Cost cutting at a Cumbria jail is threatening to cause "serious problems", according to an independent report.
More than 550 inmates are housed at Haverigg prison
The constant search for savings at Haverigg prison near Millom is making it difficult for staff to do their job, says the report by the Independent Monitoring Board (IMB).
The jail, which houses more than 550 inmates, is praised for it rehabilitation techniques by board members.
But there is a warning that budget cuts are putting prisoner services under threat.
In its report, the board raises "particular concerns" about some of the prisoners sent to the Category C jail.
It argues that not all inmates take to the billet style accommodation and relative freedom.
The report says that the constant pressure to make savings could well "begin to fail the prisoners".
The IMB is made up of unpaid volunteers who provide a "watchdog" role on behalf of government ministers.
In 1999 the prison was the scene of a serious riot, in which more than 200 inmates caused £1m of damage.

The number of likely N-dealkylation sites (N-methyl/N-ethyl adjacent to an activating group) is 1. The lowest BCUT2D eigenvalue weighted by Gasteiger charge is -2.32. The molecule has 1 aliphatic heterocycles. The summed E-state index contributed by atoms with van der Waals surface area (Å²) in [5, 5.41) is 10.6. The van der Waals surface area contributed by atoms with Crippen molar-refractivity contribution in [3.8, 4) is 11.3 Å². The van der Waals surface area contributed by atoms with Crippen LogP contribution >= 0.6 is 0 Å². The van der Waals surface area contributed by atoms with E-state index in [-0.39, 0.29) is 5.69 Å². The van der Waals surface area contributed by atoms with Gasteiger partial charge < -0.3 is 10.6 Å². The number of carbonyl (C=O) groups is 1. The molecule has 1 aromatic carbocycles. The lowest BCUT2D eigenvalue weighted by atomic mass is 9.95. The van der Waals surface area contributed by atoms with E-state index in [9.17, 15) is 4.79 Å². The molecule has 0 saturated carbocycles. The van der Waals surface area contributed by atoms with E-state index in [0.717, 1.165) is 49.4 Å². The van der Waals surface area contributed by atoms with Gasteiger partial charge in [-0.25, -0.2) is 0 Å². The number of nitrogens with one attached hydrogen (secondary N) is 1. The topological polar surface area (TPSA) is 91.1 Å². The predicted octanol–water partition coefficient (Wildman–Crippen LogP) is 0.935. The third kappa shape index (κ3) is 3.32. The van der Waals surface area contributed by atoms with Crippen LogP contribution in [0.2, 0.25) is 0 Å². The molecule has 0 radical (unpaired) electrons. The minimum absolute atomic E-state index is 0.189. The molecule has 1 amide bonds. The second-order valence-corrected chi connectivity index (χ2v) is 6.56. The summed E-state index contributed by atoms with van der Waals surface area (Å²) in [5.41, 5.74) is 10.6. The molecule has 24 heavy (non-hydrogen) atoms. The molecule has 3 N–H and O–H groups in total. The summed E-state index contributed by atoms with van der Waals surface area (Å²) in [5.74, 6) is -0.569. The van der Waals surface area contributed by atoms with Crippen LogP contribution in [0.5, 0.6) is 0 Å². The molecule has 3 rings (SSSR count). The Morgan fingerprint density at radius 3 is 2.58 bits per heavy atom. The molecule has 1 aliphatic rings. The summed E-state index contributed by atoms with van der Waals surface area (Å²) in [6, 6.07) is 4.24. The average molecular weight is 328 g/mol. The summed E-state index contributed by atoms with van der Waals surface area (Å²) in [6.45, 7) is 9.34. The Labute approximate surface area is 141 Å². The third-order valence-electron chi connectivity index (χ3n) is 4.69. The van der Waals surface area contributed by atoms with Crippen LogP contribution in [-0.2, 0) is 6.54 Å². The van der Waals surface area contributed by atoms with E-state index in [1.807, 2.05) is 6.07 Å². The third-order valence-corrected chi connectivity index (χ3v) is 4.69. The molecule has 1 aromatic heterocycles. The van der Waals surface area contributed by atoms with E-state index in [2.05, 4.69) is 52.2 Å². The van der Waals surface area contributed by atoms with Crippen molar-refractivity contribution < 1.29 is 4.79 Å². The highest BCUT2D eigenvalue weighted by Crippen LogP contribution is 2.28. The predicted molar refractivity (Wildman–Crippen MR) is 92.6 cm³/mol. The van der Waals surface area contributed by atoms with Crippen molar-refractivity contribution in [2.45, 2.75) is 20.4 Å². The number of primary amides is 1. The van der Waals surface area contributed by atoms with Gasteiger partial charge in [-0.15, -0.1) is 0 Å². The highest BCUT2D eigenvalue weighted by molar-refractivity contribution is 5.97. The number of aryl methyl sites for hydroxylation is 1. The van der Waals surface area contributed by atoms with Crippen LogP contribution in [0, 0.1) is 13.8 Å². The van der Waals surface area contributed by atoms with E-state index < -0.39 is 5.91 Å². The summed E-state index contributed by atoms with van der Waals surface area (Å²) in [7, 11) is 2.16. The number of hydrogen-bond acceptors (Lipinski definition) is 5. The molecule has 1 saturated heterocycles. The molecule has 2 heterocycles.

The Governor of Garth jail, near Preston, was brought in to run the site for a time.
Haverigg was opened in 1967 on the site of a former RAF airfield.
Many of the wartime buildings remain in use as workshops and office accommodation.
Between 1997 and 1999 a major renovation of the water mains and sewage system was completed and new gates installed.
The prison is the largest employer in the area and is the only prison in Cumbria.
It draws most of its prisoners from Greater Manchester, Lancashire, Merseyside and Tyneside.
Most prisoners are accommodated in single rooms, with only a small number having to double up.
The Prison Service is considering the report.